….The Jewish prayerbook contains liturgy (fixed texts for formal, repeated public worship) and words of personal prayer. Each of us is entitled to formulate his or her personal prayers, or to apply our personal interpretations of the fixed texts when we pray by ourselves. In Hebrew, which is the language of Jewish prayer, a community of Jews in public prayer refers to itself in the first person plural. Praying as part of a community which embraces all times and all places is one of the strengths of Jewish liturgical tradition. Unfortunately, advocates of what is identified as a feminist position introduce many changes that disrupt the integrity of Jewish liturgy which is so intimately connected to the language of the Hebrew Bible. (To cite but one example, the Hebrew Bible refers to God using the masculine gender, and the changes introduce language which is gender-neutral and sometimes even female gender-specific.) Such changes break the connection between the language of the Bible and the language of the prayerbook, a close connection which is a basic feature of Jewish liturgy. Large numbers of Jews are unable to participate fully in public prayer at congregations that include such changes. The use of gender-neutral God language, often referred to as “inclusive language,” excludes many Jews.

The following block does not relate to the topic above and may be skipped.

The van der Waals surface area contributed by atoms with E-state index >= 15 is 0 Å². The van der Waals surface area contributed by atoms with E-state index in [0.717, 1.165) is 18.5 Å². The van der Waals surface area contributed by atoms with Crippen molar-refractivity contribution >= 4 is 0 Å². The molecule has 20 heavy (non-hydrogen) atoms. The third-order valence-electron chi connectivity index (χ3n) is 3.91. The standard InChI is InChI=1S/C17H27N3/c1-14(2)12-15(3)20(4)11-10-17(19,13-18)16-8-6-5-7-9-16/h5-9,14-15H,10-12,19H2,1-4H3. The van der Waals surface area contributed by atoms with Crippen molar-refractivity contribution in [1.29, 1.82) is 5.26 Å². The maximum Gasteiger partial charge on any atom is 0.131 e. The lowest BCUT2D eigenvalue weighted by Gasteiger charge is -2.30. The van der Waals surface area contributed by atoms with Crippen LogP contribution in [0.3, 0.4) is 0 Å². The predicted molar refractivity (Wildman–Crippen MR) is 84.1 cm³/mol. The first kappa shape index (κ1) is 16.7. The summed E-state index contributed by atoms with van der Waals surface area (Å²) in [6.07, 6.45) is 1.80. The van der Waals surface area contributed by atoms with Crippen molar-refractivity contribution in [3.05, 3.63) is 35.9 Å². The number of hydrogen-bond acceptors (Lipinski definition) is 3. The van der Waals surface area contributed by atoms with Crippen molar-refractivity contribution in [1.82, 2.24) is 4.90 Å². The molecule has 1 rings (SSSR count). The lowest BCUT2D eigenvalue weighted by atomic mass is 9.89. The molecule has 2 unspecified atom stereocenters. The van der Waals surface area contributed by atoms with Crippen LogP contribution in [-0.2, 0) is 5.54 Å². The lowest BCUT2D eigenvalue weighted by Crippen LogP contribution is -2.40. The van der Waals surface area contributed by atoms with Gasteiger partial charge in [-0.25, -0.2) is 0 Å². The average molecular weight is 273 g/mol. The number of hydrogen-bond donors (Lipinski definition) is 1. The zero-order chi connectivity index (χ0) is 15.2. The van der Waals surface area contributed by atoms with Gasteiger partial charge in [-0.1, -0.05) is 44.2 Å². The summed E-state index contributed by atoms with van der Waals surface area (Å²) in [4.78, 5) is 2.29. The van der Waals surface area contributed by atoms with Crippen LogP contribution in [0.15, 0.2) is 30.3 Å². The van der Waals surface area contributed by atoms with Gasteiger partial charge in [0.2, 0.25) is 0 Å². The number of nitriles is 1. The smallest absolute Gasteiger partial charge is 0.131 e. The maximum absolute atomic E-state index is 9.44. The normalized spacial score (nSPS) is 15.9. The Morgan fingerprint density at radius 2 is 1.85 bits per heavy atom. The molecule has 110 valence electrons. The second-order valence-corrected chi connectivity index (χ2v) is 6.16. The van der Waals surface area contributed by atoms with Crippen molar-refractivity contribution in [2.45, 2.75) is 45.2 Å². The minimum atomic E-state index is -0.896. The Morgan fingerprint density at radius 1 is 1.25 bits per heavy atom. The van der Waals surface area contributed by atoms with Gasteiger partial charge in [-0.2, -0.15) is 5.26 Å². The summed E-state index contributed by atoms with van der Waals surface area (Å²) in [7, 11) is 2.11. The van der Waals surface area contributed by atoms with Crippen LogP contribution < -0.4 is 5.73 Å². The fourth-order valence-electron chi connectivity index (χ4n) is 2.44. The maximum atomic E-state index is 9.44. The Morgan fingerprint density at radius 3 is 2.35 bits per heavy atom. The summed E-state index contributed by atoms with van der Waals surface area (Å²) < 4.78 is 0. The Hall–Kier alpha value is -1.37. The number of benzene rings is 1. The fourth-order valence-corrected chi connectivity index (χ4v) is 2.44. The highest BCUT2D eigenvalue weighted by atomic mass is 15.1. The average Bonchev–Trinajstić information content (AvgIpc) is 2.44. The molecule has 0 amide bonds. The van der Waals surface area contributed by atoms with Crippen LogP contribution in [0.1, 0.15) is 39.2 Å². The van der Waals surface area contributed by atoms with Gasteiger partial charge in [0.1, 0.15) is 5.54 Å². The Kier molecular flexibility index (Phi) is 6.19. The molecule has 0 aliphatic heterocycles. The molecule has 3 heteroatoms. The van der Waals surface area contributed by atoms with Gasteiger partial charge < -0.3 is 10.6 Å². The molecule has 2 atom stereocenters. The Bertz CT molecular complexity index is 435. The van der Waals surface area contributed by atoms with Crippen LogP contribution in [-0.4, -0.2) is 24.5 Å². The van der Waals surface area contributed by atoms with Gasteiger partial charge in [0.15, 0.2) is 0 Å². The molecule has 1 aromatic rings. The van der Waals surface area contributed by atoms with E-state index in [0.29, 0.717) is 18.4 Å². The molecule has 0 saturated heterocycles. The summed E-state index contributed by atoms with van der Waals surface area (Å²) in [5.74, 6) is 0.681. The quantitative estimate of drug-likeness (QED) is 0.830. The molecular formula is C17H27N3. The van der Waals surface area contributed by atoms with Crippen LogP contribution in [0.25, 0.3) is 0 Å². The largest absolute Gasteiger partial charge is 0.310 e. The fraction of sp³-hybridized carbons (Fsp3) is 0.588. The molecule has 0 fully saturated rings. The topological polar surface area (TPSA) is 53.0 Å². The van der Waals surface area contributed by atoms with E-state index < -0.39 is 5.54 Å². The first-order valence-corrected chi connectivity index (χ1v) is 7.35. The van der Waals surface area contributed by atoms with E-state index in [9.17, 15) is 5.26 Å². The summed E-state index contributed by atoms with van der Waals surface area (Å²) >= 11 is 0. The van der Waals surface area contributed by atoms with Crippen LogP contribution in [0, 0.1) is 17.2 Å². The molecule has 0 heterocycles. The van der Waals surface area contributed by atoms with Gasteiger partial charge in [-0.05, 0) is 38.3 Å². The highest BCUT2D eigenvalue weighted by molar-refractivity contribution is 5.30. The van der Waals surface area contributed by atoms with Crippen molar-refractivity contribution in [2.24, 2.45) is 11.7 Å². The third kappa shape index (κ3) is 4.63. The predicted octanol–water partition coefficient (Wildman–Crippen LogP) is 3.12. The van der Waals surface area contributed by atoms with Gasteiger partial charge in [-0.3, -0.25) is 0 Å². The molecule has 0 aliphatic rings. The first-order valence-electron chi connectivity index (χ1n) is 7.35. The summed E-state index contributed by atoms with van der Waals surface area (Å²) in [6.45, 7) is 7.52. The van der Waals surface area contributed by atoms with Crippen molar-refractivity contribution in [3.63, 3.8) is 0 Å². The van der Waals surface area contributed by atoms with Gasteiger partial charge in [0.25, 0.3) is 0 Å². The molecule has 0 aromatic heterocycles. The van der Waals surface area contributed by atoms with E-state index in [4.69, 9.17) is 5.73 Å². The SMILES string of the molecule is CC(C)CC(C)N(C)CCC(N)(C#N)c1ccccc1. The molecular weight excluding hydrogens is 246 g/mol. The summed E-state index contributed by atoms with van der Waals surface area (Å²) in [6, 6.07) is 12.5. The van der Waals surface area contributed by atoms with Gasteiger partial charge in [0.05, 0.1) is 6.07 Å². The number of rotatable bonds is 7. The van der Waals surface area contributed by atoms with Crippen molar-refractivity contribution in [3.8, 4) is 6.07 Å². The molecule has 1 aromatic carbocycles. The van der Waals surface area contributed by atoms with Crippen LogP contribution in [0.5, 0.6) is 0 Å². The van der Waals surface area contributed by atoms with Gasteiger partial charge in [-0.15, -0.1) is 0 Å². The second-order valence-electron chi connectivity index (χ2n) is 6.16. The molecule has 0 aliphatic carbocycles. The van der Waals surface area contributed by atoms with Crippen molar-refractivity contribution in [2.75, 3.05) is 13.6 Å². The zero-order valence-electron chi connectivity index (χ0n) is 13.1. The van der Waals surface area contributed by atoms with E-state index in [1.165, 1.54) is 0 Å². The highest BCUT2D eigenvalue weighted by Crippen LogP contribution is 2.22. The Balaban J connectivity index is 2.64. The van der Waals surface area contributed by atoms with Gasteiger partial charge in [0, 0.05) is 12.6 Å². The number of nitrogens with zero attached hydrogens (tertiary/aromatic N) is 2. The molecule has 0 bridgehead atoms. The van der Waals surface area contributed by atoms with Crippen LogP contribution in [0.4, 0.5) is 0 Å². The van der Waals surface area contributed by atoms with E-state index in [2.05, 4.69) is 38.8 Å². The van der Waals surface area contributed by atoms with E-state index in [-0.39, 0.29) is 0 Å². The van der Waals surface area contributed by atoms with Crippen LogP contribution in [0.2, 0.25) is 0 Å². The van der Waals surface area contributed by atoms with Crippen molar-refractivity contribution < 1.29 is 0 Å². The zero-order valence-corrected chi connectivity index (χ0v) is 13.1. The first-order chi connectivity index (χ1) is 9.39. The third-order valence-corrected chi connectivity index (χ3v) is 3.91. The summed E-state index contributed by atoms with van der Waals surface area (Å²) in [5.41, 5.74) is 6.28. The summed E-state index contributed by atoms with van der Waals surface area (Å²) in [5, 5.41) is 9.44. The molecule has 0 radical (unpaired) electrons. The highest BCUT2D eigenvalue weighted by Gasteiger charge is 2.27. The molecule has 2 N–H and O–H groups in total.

Those who disagree with this position can, of course, argue that the lack of change is what reads them out of the community at public prayer. I do not believe that liturgical language should be used as a litmus test for Jewish piety. My concern is that changes based upon gender language referring to God disrupt the integrity of the classic texts of Jewish prayer, drive a wedge between the language of the Bible and the language of the prayerbook, and often misrepresent biblical and rabbinic tradition.

….An example of gender specificity is found in passages that refer to God as “He”, “King,” “Father,” or “Lord.” Many consider the use of these words in referring to God as undesirable in any context, not only in liturgy. Remedies abound, with “corrections’ of innumerable texts from both the past and the present introduced in many publications, not only in prayerbooks.